Important topics in World Geography: Temperature Inversion and Pressure

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Important topics in World Geography:

World geography a subject with wide implication and huge possibilities of questions arising from this subject in various exams specially exams conducted by UPSC.

We at LST has designed special articles with important topics in World Geography for the candidates preparing for different exams.

Other Important Topics in World geography previously published can be seen here-

Agro-Climatic regions of India

Locations and Positions of Earth

Earth and Solar System

All about Moon

Atmosphere: All you need to know

Insolation, Heat budget and temperature distribution

Temperature inversion

When temperature increases with increasing altitude (instead of decreasing), it is called inversion of temperature. Mostly found in mountain valleys.

Air gets cooled and night and becomes heavier to move downwards to the valley and in the process pushing the warmer air upwards. This kind of inversion is also called drainage inversion. It is responsible for frosts at valley bottoms. This is the reason why fruit orchards in mountainous regions are laid on valley slopes instead of valley bottoms.

When inversion occurs due to rapid cooling of air near the surface it is called radiation inversion. It is common in plains in winter.

Advection inversion: When air from a warmer area blows over to a colder surface.

Frontal inversion: When warm air and cold air masses converge, the warm air will rise above the cold air. It is found in latitudes where polar air mixes with tropical air. It leads to foggy conditions.

Thermal anomaly: The difference between the average temperature of a place and the normal temperature of its latitude. They are caused by the factors mentioned before. Depicted on map using isanomals which are lines joining places with equal anomalies. In winter, oceans have postitive anomaly while continents have negative anomaly. Vice versa in summers.

The annual range of temperature is the lowest over the oceans and near the equator.

 

Thermal Equator: It is the isotherm of the highest mean annual temperature. It is generally taken as coinciding with the geographical equator. Annual range of temperature near  equator is lower than  daily range of  temperature.

You should also see-UPSC CSE topper’s geography notes for revision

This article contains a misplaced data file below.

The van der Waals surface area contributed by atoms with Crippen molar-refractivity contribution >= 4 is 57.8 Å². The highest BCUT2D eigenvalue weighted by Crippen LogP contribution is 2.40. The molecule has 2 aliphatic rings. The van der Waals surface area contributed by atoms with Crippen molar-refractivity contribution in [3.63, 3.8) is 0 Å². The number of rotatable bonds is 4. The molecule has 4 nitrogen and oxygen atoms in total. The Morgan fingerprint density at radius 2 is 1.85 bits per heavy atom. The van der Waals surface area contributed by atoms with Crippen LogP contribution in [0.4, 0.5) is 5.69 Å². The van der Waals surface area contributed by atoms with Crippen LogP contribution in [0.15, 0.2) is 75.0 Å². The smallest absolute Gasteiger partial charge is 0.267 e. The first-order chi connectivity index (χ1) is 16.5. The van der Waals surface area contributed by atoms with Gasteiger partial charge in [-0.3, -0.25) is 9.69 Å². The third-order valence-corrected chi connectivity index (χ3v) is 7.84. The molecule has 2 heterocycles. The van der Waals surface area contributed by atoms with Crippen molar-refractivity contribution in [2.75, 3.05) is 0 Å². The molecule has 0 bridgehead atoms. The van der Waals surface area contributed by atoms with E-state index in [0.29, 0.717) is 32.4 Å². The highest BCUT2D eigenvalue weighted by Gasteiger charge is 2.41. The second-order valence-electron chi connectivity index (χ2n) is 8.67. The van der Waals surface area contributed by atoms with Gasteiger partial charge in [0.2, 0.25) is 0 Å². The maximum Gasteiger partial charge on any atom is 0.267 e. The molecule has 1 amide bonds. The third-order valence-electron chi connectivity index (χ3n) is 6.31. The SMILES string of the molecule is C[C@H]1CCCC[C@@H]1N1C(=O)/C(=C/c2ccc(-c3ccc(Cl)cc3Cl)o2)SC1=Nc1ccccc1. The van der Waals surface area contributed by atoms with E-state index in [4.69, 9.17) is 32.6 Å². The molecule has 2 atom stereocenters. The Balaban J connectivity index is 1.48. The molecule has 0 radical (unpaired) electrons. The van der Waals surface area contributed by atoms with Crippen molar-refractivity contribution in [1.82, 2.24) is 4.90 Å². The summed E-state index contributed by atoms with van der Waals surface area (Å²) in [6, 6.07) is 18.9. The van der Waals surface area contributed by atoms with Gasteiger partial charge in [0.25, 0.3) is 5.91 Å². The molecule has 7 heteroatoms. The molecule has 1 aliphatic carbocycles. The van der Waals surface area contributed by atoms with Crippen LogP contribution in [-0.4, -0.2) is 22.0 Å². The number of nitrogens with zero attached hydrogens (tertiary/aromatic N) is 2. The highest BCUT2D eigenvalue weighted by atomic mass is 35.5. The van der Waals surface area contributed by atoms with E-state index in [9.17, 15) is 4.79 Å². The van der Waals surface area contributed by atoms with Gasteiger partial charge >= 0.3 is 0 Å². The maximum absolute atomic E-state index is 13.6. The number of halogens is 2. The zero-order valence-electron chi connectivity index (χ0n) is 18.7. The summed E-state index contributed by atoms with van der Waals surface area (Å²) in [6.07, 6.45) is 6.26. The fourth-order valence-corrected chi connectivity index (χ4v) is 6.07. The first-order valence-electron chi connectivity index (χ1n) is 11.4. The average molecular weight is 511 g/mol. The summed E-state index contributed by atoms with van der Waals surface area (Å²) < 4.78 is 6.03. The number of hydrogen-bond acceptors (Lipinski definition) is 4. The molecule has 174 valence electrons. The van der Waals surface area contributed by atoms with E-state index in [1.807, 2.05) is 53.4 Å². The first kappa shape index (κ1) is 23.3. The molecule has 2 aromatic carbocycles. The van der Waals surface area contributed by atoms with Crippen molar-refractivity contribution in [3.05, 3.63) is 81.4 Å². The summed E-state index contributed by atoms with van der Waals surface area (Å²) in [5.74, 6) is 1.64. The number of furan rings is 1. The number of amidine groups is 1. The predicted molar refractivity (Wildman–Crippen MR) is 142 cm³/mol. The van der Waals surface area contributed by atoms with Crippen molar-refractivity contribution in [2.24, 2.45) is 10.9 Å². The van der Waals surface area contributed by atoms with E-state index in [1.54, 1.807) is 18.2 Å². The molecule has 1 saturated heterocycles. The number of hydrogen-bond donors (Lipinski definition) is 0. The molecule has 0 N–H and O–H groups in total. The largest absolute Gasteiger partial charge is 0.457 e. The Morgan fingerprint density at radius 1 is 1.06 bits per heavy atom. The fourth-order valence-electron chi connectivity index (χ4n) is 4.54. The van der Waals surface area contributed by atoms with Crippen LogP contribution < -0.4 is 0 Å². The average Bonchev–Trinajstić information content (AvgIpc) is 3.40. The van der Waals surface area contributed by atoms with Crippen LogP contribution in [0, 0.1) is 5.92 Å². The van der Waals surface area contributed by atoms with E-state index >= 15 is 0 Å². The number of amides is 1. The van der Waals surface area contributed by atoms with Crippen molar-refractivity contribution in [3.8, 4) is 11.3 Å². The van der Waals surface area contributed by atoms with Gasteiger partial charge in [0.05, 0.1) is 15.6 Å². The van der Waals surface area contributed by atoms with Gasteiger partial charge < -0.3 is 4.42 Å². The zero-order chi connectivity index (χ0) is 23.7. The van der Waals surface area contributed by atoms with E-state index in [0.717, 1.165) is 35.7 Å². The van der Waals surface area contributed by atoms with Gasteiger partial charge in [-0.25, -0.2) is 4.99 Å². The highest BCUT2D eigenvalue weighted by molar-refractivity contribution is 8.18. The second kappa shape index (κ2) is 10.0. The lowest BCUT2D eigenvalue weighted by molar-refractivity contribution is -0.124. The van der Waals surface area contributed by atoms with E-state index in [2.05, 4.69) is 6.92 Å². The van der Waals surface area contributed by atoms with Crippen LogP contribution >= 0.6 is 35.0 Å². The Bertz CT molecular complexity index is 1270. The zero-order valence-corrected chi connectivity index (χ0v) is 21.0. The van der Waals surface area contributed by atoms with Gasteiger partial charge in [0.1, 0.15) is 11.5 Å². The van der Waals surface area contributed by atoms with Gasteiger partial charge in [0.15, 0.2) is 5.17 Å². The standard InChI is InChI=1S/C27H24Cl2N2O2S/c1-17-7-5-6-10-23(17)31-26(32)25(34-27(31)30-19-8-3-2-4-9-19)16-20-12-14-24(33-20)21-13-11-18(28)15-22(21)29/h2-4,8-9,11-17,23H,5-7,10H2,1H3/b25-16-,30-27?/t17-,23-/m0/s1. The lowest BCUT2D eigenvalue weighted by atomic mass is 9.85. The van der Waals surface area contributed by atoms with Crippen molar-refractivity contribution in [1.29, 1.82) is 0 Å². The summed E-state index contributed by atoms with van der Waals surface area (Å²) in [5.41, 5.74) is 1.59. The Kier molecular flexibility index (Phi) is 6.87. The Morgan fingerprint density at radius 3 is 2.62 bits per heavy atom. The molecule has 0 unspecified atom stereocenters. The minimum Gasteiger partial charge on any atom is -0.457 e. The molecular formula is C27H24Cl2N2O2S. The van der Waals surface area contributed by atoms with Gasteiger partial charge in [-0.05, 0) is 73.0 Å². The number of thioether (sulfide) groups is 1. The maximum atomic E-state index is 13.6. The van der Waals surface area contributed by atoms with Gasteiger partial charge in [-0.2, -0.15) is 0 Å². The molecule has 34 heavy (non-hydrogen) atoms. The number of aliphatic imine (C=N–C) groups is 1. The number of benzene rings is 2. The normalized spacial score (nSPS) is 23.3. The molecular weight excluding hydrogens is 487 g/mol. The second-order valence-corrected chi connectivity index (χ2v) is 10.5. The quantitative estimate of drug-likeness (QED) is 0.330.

Pressure

Pressure = force/area

1 milibar = 1000 dynes/sq.cm.

Measured through barometer. Aneroid barometer: no liquid. Barogram.

Distribution of Pressure:

Pressure is inversely related to temperature and altitude.

Depends on rotation of earth and effect of ascent and descent of air.

There are seven belts of pressure: the equatorial low, the subtropical high (two belts), sub-polar low (two belts) and the polar high (two belts). This is the planetary distribution of pressure.

Swing of pressure belts: Due to the shift in the position of vertical rays of the sun, the pressure belts move slightly northwards during summer solstice and southwards during winter solstice.

Interruption of pressure belts: Due to maritime and continental effects, the pressure belts are not continuous but subdivided into blocks of low and high pressure.

Isobar: lines joining places with equal pressure. Use to show distribution of pressure on map. Sea level affects here as well.

Planetary Winds

Winds are caused due to differences in pressure.

Pressure gradient: rate of decrease of pressure per unit of horizontal distance. It is measured in the direction of fall of pressure. Direction of the pressure gradient determines the direction of the wind. Its steepness determines the velocity of wind.

Coriollis effect: Deflection of winds due to the rotation of earth. Due to this the winds are deflected to their right in the northern hemisphere and to their left in the southern hemisphere. This is referred to as Farrel’s law.

 

 

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